Luxembourg richest country in world had -0.09% inflation in 2021


Western Europe is home to the world’s richest nation, Luxembourg and it has a high-income level and a low unemployment rate.

According to the International Business Times, Luxembourg, which has a Gross Domestic Product of $135,682.8 and a population of 629,191, is the richest nation on earth.

Financial success is indicated by a high GDP per capita, which measures a nation’s economic output per person.

The World Economic Forum claims that the state’s high GDP is primarily due to the large number of residents who work there yet reside in nearby European nations.

It is a small nation with forested areas, churches, castles, and cutting-edge infrastructure.

The economy of the country is based on import-export trade and includes a modest agriculture sector.

Statista stated that in May 2022, despite skyrocketing prices around the world, the country’s inflation rate was only 6.8%. The highest rate ever noted in the country is this one.

Read more: With aggressive interest rate hike since 1994, US faces increased risk of recession

In February 2021, the inflation rate of Luxembourg was recorded at -0.09 percent .

Turkish Inflation Hits Two-Decade High Of 78.6%

According to official figures released on this week, the annual rate of inflation in Turkey in June jumped to 78.6 percent, the highest level in 24 years, as President Recep Tayyip Erdogan’s unconventional economic policies continued to have an adverse effect.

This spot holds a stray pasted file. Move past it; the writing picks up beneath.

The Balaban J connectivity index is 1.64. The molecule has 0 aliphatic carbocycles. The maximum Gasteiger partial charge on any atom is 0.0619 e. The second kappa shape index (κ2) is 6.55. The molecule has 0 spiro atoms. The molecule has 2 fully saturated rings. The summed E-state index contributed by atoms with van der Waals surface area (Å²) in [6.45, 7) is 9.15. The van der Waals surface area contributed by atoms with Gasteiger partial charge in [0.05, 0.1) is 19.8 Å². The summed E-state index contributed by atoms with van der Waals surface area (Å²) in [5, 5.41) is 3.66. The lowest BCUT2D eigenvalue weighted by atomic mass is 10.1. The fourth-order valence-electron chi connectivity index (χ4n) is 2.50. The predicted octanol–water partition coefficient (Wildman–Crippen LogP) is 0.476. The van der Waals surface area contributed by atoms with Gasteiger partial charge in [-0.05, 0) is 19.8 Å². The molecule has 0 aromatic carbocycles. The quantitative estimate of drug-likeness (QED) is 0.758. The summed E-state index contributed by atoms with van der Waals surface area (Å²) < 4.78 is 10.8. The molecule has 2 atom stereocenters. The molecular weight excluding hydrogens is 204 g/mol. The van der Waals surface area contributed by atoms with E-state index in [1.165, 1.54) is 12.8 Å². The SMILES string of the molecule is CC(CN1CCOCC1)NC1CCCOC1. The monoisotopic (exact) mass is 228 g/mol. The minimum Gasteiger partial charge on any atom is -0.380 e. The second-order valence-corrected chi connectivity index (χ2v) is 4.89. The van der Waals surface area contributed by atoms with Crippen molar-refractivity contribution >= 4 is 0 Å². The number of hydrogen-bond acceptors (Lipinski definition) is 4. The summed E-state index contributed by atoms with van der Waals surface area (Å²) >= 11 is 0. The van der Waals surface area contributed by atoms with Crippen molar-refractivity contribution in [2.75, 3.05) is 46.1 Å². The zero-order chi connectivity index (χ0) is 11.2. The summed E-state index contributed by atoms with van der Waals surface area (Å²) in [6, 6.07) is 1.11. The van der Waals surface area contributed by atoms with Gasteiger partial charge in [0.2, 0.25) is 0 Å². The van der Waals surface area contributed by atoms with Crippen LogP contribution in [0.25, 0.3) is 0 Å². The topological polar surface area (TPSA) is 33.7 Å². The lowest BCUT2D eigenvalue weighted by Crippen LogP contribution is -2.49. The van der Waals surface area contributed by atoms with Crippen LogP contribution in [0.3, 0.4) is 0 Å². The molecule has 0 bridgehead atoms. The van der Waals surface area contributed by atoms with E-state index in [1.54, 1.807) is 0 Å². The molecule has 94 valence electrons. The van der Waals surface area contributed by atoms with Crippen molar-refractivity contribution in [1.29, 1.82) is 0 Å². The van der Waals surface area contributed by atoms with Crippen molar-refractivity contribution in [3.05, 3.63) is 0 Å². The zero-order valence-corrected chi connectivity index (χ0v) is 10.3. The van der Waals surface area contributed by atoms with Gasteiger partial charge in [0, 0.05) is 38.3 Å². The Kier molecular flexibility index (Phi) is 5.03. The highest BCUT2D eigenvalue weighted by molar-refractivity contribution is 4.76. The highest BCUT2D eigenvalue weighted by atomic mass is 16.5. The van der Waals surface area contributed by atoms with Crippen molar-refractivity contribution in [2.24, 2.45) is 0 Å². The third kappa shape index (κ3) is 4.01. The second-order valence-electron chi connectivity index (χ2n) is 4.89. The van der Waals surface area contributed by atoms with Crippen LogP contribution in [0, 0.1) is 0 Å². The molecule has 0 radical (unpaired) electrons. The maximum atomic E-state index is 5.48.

The state statistics office of Turkey reported a figure that was the highest since January 1998.

At the beginning of last year, inflation was 15.0 percent, and it was 73.5 percent in May.

Last week, Nureddin Nebati, the minister of economy, “promised” that consumer prices will begin to decline in December.

According to the data, the cost of transportation increased by 123.4 percent, while the price of non-alcoholic beverages increased by 94 percent.

The statistics office estimated that the cost of home products increased by 81.1 percent.

Erdogan compelled the central bank to implement a series of interest rate cuts last year, which is when Turkey’s economic problems began.

Despite an increase in consumer prices, the policy rate decreased.

However, the Turkish leader disagrees with mainstream economic theory and asserts that rising interest rates drive up prices.

For the second time in a year, Turkey significantly increased the minimum wage on Friday to lessen the impact on households.

The nominal minimum salary has increased by almost twice as much since the end of last year with the increase in net monthly take-home pay to 5,500 liras ($330).

In late December, it was 2,826 liras, and in January, it was 4,253 liras.

Economists caution that increasing the pay of a sizable portion of the population will cause inflation and should be accompanied by increases in interest rates or other spending restrictions.

According to official statistics, more than 40% of Turks were employed at minimum wage at the beginning of the year.

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